In “Art after Philosophy”, Kosuth writes, “The ‘value’ of particular artists after Duchamp can be weighed according to how much they questioned the nature of art; which is another way of saying ‘what they added to the conception of art’ or what wasn’t there before they started.”  Knowingly or not, Cattelan is adding to the discussion.  By recreating the Hollywood sign, he is sort of doing what Warhol did with his Brillo Box in 1964.  When the sign is in Hollywood, it is just a sign.  But if the same exact sign in recreated for the Venice Biennale, does it become art?  The conception or idea is what, arguably, gives it its status as an art-object.  Maurizio Cattelan must be aware that what he is doing has been pioneered by Duchamp’s “Fountain” in 1917, Magritte’s “Ceci n’est pas une pipe” in 1928, Warhol’s “Brillo Box” in 1964, Kosuth’s “One in Three Chairs” in 1965, and even Sherrie Levine’s  re-photographing of Walker Evan’s photographs (questioning authorship), but his statements do not reflect a clear understanding.  Maybe an artist today does not need to articulate their ideas as much as they did when the world was still opposed to revolutionary ideas of art.  Perhaps the trails have been blazed and our notions of what is art have been expanded to such an extent that it doesn’t matter.  Or perhaps Cattelan does know what he is doing is not totally original, but assigns the role of explaining to the critic.

“Installing a reproduction of the Hollywood sign on the hill of Bellolampo is a dream constructed by cutting and pasting, where the images are productions of our desires and two different worlds overlap.  Hollywood is a work that tells us about the limits of our beliefs,” claims Cattelan.  This says little of semiotics or “art-objects” vs. “real objects”, which I think is at the basis of the work.  However, bassed on the artist’s conviction, we are reminded that a complete understanding of the work does not exist solely on the letters, but also on the space that it occupies.  Bellolampo is as much a part of “Hollywood” as the Guggenheim was a part of Daniel Buren’s “Peinture-Sculpture” in 1971.  Eventually rejected for the Sixth Guggenheim International Exhibition, the gigantic banner hung in the center of the museum, involving the circular space that it occupied as a crucial part of its viewing.

Placing “Hollywood” in Sicily, specifically above a landfill, can be interpreted in a number of different ways.  One perspective involves an understanding of Sicily.  Until rather recently, the Mafia had been the island’s protector against the poisons of the outside world.  While other parts of Europe have become Americanized (think McDonald’s in Paris), Sicily has held tenaciously to its own culture- a self sustaining economy that would rather be poor and enjoy la dolce vita then have to sacrifice their love of life for a booming capitalistic society.  Talk of a bridge connection Sicily to mainland Italy is a heated debate currently, as both older and younger generations worry about increased traffic, tourism, and ultimately the destruction of a beautiful country.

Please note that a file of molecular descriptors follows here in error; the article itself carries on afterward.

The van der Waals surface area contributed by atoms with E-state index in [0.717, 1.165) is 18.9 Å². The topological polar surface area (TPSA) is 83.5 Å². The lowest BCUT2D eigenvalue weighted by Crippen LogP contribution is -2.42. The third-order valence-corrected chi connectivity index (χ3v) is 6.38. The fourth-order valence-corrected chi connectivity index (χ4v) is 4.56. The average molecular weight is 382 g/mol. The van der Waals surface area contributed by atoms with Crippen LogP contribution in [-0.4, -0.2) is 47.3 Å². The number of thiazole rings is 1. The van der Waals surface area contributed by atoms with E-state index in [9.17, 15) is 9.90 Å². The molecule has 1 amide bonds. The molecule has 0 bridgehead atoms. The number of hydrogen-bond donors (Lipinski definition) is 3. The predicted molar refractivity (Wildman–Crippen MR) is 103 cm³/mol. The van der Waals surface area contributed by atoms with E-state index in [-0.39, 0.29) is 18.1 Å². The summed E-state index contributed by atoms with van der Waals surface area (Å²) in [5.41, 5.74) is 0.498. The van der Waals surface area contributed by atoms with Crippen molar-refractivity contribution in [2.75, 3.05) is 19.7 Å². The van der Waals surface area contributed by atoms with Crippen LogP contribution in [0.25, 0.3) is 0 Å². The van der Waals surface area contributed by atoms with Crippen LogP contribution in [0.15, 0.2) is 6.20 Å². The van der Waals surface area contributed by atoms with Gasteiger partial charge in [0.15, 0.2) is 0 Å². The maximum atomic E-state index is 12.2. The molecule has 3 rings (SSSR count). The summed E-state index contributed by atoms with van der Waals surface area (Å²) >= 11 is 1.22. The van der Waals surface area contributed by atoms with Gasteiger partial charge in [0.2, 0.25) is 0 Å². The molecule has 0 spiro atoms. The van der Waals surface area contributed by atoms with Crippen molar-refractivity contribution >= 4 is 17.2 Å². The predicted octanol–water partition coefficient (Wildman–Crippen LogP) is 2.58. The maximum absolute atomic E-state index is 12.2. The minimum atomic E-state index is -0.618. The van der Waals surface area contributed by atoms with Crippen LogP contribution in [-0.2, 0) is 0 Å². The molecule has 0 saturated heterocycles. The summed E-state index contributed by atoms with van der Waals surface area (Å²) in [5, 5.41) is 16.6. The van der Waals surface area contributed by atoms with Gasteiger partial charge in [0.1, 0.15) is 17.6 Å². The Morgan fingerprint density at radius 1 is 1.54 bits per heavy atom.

So, to get back to Hollywood, by putting this sign there, it is making a statement about the universality of the industry.  Hollywood is everywhere.  It doesn’t matter anymore that where the sign is placed, because Hollywood is actually inside homes, on TV’s, and at local movie theaters.  It is on magazine stands, on the cover of magazines like US Weekly, where thousands of Americans grab copies to see Brad and Angelina’s baby.

Throughout Sicily, ancient Greek temples remain standing.  Their placement is specific to the landscape, the sea, and to how the sun would illuminate them, at sunrise or sunset.  As people once walked uphill to lay an offering to the god or goddess of the temple, we have photographs of people going to see Cattelan’s “Hollywood”.  In procession, these people become part of the whole scene, and ironically climb the hill to Hollywood.  Are our exalted actors and actresses the gods and goddesses of today?  And then is Hollywood a recreation of the temple?

Maurizio Callelan’s “Hollywood” holds endless possible interpretations, but it is hard to give him much credit for total originality.  He basically reworked earlier ideas without coming out and nodding to those who forged his trail.  I am not sure if an artist is required to do this, or if the critic takes that role.  In any case, while his work is without question conceptual, it also lacks the “attack of the system” aggressiveness of his 1970’s predecessors.   An online biography of Cattalan describes him as “a knowing and sophisticated artist who teases the art world without ever falling into the naïve trap of thinking he can subvert a system of which he is part.”  In this way, he differs from Buren, Levine, Kosuth, and others who, albeit naïve, strove to break down institutional power and remove economic value.  Photographs of Cattelan’s installations sell at a huge price.  Under the name of the “Wrong Gallery”, Cattelan participates in a weak version of institutional critique.  Anyone who believes that Gagosian didn’t know they were making a mini-replica gallery for the Berlin Biennial is falling for the biggest prank of all.